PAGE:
It is somewhat more easy, at least it feels like it for me, to dismiss religions and beliefs when faced with the kind of architecture in which are hosted most of the church congregations in Australia, functional buildings that in their structure resemble the local library or pawnbroker shop.
But one can’t help but experience a certain feeling of awe and even respect for the achievements of a cult like the Christian one, when one comes to stand before one of their European cathedrals. I walked to Bremen’s St Petri cathedral this morning and took some photos, and it’s a different vibe than what I get from those fairly recently erected impersonal and architectonically worthless church buildings that we have in Australia.
Check out the powerful and artful depiction of the dead Jewish carpenter above the entry to Bremen cathedral. It’s by the way these days a Protestant church, but used to be Catholic since it was built in the 11th-13th century, with some redoings in the subsequent centuries. But essentially, this cathedral was built around the time that celibacy was introduced, the Inquisition was not invented yet, and people could pay off their sins through obtaining indulgences. And it’s still there in 2011. One does not wish to inquire as to what kind of depraved acts were committed in the name of god in the market square in front of the cathedral, or how many witches and unbelievers, roasting slowly and agonizingly on the pyres, the stones of St Petri witnessed over the centuries.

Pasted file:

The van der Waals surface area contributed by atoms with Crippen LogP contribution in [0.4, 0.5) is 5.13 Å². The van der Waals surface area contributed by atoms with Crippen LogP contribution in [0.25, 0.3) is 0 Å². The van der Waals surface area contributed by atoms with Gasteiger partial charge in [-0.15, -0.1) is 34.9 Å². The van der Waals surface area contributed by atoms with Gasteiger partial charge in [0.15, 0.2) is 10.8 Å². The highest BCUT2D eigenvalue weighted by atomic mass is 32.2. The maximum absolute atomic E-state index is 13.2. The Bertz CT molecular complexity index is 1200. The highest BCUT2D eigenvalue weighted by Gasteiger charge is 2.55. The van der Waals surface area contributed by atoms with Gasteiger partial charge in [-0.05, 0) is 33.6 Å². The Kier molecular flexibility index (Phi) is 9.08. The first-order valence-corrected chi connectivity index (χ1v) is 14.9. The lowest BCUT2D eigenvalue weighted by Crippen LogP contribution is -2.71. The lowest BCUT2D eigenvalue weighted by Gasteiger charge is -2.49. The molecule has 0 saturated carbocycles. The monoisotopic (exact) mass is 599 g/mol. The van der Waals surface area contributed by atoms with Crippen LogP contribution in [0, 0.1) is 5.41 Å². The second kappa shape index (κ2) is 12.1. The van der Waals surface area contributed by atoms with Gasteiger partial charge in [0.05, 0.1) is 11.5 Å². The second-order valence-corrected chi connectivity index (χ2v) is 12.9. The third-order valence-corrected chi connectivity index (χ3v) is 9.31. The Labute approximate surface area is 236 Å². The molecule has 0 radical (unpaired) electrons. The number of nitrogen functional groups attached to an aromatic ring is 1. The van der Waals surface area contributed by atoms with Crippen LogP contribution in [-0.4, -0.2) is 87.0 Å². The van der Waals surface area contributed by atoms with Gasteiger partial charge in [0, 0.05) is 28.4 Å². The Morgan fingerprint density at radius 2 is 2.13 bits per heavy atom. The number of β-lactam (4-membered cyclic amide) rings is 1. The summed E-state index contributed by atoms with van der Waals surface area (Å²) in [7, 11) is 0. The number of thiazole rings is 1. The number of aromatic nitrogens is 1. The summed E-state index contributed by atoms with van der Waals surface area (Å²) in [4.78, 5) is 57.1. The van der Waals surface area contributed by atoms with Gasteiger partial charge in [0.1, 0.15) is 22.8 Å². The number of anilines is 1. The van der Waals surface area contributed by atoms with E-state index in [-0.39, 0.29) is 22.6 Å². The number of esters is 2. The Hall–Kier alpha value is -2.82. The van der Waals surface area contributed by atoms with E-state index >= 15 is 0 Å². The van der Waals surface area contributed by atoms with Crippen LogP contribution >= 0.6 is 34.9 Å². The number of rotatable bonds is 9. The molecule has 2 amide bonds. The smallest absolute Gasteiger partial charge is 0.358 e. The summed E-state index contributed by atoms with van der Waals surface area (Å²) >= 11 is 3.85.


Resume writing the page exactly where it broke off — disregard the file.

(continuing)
All this architectural achievement, all the art and craft and skill, it makes me feel awed everytime I am in a place like this. But we also must not forget that these ancient places of worship were just means of retaining and ascertaining the power and influence of a clique of priests and their religious bureaucracy, that brought scientific progress to a halt for over 1000 years during what we now call the Dark Ages, and that helped spread the Plague and other diseases with its insistence to gather the faithful to pray for god’s mercy, thereby spreading the bugs in the confined spaces of the church pews.
I think it’s important that we are aware of the feelings that architectural marvels like old Christian churches stir up in us, feelings I never experience from any church in Australia, for example, but we can see the architecture, the paintings, glass windows and the organs as fantastic human achievements, while at the same time rejecting the message that comes with them, which is “see here, how beautiful this house of god is”. The house, yes, but no god has ever called it home.